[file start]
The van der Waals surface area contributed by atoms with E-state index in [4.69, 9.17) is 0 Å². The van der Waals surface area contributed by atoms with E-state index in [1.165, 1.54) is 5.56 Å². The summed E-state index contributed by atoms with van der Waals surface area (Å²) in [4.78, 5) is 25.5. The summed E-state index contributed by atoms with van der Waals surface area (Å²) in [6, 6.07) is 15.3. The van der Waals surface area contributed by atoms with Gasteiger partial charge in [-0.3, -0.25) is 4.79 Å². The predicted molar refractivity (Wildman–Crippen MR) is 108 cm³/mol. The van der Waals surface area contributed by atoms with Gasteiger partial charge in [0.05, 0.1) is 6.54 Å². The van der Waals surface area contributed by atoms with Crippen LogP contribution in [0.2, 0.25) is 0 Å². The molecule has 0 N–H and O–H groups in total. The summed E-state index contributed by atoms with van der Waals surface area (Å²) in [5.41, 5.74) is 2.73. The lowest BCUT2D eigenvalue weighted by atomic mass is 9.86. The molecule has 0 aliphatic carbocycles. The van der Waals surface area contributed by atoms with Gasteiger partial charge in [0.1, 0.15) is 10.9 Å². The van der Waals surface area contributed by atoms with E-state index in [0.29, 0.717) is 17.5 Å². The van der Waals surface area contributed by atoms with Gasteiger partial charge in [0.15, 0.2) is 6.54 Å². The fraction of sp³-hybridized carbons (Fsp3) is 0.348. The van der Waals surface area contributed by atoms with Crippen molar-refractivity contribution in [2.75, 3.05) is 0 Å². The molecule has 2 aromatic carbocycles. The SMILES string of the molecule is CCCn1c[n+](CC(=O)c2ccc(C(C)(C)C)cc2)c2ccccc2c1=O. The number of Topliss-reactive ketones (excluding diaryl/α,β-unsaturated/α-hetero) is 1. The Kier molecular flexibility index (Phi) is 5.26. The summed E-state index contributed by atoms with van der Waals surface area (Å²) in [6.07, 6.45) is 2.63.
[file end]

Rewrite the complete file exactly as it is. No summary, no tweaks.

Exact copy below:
The van der Waals surface area contributed by atoms with E-state index in [4.69, 9.17) is 0 Å². The van der Waals surface area contributed by atoms with E-state index in [1.165, 1.54) is 5.56 Å². The summed E-state index contributed by atoms with van der Waals surface area (Å²) in [4.78, 5) is 25.5. The summed E-state index contributed by atoms with van der Waals surface area (Å²) in [6, 6.07) is 15.3. The van der Waals surface area contributed by atoms with Gasteiger partial charge in [-0.3, -0.25) is 4.79 Å². The predicted molar refractivity (Wildman–Crippen MR) is 108 cm³/mol. The van der Waals surface area contributed by atoms with Gasteiger partial charge in [0.05, 0.1) is 6.54 Å². The van der Waals surface area contributed by atoms with Crippen LogP contribution in [0.2, 0.25) is 0 Å². The molecule has 0 N–H and O–H groups in total. The summed E-state index contributed by atoms with van der Waals surface area (Å²) in [5.41, 5.74) is 2.73. The lowest BCUT2D eigenvalue weighted by atomic mass is 9.86. The molecule has 0 aliphatic carbocycles. The van der Waals surface area contributed by atoms with Gasteiger partial charge in [0.1, 0.15) is 10.9 Å². The van der Waals surface area contributed by atoms with E-state index in [0.29, 0.717) is 17.5 Å². The van der Waals surface area contributed by atoms with Gasteiger partial charge in [0.15, 0.2) is 6.54 Å². The fraction of sp³-hybridized carbons (Fsp3) is 0.348. The van der Waals surface area contributed by atoms with Crippen molar-refractivity contribution in [2.75, 3.05) is 0 Å². The molecule has 2 aromatic carbocycles. The SMILES string of the molecule is CCCn1c[n+](CC(=O)c2ccc(C(C)(C)C)cc2)c2ccccc2c1=O. The number of Topliss-reactive ketones (excluding diaryl/α,β-unsaturated/α-hetero) is 1. The Kier molecular flexibility index (Phi) is 5.26. The summed E-state index contributed by atoms with van der Waals surface area (Å²) in [6.07, 6.45) is 2.63.